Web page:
dedicated security
    15

    View Slide

  16. Biggest risk:
    Cross-site scripting
    Inject JavaScript code into Web pages viewed by
    other users to extract information (session cookie,
    password, emails, …) from your users.
    16

    View Slide

  17. But also …
    CSS display attack
    Inject CSS into pages to render them unusable or log
    the keystrokes of visitors.
    17

    View Slide

  18. But also …
    Click-hijacking attack
    Inject HTML/CSS into pages to change the target of
    a legitimate link somewhere in the page (for instance
    the login button) to a phishing page.
    18

    View Slide

  19. But also …
    DDoS attacks
    Libraries to sanitize user content are complex and
    CPU-intensive (HTML parsing and manipulation). It’s
    a great place to DDoS a platform.
    19

    View Slide

  20. 20
    Implementing
    security

    View Slide

  21. Simplest option
    Twig escape filter (or htmlentities) if you don’t need
    to accept HTML (plain text/markdown/…).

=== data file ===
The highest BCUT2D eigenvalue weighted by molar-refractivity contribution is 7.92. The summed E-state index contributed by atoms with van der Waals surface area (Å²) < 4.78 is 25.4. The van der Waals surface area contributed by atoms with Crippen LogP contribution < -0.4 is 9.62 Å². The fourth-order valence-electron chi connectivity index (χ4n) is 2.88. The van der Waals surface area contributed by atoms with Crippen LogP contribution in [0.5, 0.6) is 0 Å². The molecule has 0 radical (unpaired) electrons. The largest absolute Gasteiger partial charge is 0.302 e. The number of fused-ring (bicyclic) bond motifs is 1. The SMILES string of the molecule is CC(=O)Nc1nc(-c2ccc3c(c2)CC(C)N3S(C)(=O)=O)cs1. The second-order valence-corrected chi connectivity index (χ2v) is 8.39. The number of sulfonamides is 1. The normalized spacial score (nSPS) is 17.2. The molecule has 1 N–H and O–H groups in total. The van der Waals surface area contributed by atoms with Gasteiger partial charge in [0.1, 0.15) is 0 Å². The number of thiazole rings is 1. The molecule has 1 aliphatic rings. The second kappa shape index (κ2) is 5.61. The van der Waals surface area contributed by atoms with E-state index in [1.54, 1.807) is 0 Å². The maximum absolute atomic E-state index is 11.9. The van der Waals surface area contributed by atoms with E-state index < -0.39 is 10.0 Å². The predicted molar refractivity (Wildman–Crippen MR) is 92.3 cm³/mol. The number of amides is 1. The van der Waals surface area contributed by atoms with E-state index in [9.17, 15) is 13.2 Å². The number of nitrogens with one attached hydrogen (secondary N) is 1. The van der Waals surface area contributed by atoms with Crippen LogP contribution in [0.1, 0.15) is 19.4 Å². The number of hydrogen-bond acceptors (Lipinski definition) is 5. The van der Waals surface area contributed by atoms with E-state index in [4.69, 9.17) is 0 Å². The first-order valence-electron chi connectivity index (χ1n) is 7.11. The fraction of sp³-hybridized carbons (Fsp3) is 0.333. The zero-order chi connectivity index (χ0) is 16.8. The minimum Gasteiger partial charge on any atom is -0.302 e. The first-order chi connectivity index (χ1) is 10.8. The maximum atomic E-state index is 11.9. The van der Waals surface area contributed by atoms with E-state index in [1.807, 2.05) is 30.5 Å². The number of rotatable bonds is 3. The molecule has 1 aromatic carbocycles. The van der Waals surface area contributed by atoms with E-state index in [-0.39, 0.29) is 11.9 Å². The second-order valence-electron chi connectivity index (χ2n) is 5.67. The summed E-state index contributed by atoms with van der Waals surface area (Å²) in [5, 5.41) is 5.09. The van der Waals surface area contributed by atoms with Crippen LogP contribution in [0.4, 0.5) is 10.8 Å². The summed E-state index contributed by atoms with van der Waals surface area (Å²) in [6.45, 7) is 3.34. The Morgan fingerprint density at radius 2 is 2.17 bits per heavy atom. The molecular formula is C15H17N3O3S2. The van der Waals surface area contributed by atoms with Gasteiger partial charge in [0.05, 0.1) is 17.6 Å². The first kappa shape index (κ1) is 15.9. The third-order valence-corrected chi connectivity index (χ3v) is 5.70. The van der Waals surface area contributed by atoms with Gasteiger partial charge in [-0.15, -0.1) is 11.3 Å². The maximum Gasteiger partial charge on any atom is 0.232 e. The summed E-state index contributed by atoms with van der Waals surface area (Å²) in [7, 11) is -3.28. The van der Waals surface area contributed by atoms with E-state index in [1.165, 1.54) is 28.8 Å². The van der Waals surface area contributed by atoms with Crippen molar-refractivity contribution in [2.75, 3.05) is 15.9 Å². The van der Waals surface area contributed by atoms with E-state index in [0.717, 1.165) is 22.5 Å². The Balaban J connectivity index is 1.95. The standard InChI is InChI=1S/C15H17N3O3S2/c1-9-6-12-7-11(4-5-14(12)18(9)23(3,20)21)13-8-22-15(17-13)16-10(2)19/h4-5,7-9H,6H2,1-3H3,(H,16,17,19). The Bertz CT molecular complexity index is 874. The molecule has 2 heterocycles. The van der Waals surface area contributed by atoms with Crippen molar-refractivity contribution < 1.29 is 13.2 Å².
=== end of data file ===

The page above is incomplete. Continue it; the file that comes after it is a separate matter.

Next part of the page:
You should use this when you can.
    21

    View Slide

  22. HTML sanitizing
    When you need to accept HTML (rich-content), you
    need to distinguish safe from unsafe HTML.
    This is what’s called HTML Sanitizing.
    22

    View Slide

  23. Symfony HtmlSanitizer
    The HTML Sanitizer component aims at sanitizing
    untrusted HTML code (e.g. created by a WYSIWYG
    editor in the browser) into HTML that can be trusted.
    23

    View Slide

  24. HtmlSanitizer is useful to:
    ● Prevent security issues (XSS, CSRF, data
    extraction, …)
    ● Prevent display problems (ensure content
    consistency)